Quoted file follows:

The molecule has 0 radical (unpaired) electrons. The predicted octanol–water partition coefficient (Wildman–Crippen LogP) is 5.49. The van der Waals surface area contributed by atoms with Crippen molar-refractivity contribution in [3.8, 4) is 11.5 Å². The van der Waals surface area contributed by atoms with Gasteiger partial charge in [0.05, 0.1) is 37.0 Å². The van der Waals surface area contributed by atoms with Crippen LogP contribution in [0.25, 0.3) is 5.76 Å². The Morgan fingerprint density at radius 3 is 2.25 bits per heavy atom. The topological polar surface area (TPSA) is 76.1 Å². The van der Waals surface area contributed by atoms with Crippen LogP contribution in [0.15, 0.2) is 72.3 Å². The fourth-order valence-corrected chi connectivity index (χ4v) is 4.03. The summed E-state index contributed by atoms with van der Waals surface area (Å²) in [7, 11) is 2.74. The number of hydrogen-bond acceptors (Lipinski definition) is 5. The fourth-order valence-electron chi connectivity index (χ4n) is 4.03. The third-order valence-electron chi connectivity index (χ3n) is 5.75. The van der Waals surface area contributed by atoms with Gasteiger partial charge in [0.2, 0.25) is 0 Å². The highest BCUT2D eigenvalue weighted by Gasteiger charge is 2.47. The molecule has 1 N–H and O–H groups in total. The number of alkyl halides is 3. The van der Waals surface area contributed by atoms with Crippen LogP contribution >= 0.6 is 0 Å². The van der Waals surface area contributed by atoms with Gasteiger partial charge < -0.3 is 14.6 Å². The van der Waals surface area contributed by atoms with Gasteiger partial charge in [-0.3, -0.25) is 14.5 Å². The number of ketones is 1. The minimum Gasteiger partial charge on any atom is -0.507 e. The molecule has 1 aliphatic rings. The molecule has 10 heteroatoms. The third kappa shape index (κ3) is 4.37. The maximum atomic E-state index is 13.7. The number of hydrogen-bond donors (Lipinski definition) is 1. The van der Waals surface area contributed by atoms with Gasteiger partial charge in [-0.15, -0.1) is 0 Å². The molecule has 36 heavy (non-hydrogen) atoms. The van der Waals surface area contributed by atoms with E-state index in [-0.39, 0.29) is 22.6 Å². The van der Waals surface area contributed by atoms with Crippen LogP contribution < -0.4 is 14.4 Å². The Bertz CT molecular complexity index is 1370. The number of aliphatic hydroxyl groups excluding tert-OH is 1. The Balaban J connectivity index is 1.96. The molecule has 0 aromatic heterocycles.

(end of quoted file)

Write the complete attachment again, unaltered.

The molecule has 0 radical (unpaired) electrons. The predicted octanol–water partition coefficient (Wildman–Crippen LogP) is 5.49. The van der Waals surface area contributed by atoms with Crippen molar-refractivity contribution in [3.8, 4) is 11.5 Å². The van der Waals surface area contributed by atoms with Gasteiger partial charge in [0.05, 0.1) is 37.0 Å². The van der Waals surface area contributed by atoms with Crippen LogP contribution in [0.25, 0.3) is 5.76 Å². The Morgan fingerprint density at radius 3 is 2.25 bits per heavy atom. The topological polar surface area (TPSA) is 76.1 Å². The van der Waals surface area contributed by atoms with Crippen LogP contribution in [0.15, 0.2) is 72.3 Å². The fourth-order valence-corrected chi connectivity index (χ4v) is 4.03. The summed E-state index contributed by atoms with van der Waals surface area (Å²) in [7, 11) is 2.74. The number of hydrogen-bond acceptors (Lipinski definition) is 5. The fourth-order valence-electron chi connectivity index (χ4n) is 4.03. The third-order valence-electron chi connectivity index (χ3n) is 5.75. The van der Waals surface area contributed by atoms with Gasteiger partial charge in [0.2, 0.25) is 0 Å². The highest BCUT2D eigenvalue weighted by Gasteiger charge is 2.47. The molecule has 1 N–H and O–H groups in total. The number of alkyl halides is 3. The van der Waals surface area contributed by atoms with Crippen LogP contribution >= 0.6 is 0 Å². The van der Waals surface area contributed by atoms with Gasteiger partial charge < -0.3 is 14.6 Å². The van der Waals surface area contributed by atoms with Gasteiger partial charge in [-0.3, -0.25) is 14.5 Å². The number of ketones is 1. The minimum Gasteiger partial charge on any atom is -0.507 e. The molecule has 1 aliphatic rings. The molecule has 10 heteroatoms. The third kappa shape index (κ3) is 4.37. The maximum atomic E-state index is 13.7. The number of hydrogen-bond donors (Lipinski definition) is 1. The van der Waals surface area contributed by atoms with Gasteiger partial charge in [-0.15, -0.1) is 0 Å². The molecule has 36 heavy (non-hydrogen) atoms. The van der Waals surface area contributed by atoms with E-state index in [-0.39, 0.29) is 22.6 Å². The van der Waals surface area contributed by atoms with Crippen LogP contribution < -0.4 is 14.4 Å². The Bertz CT molecular complexity index is 1370. The number of aliphatic hydroxyl groups excluding tert-OH is 1. The Balaban J connectivity index is 1.96. The molecule has 0 aromatic heterocycles.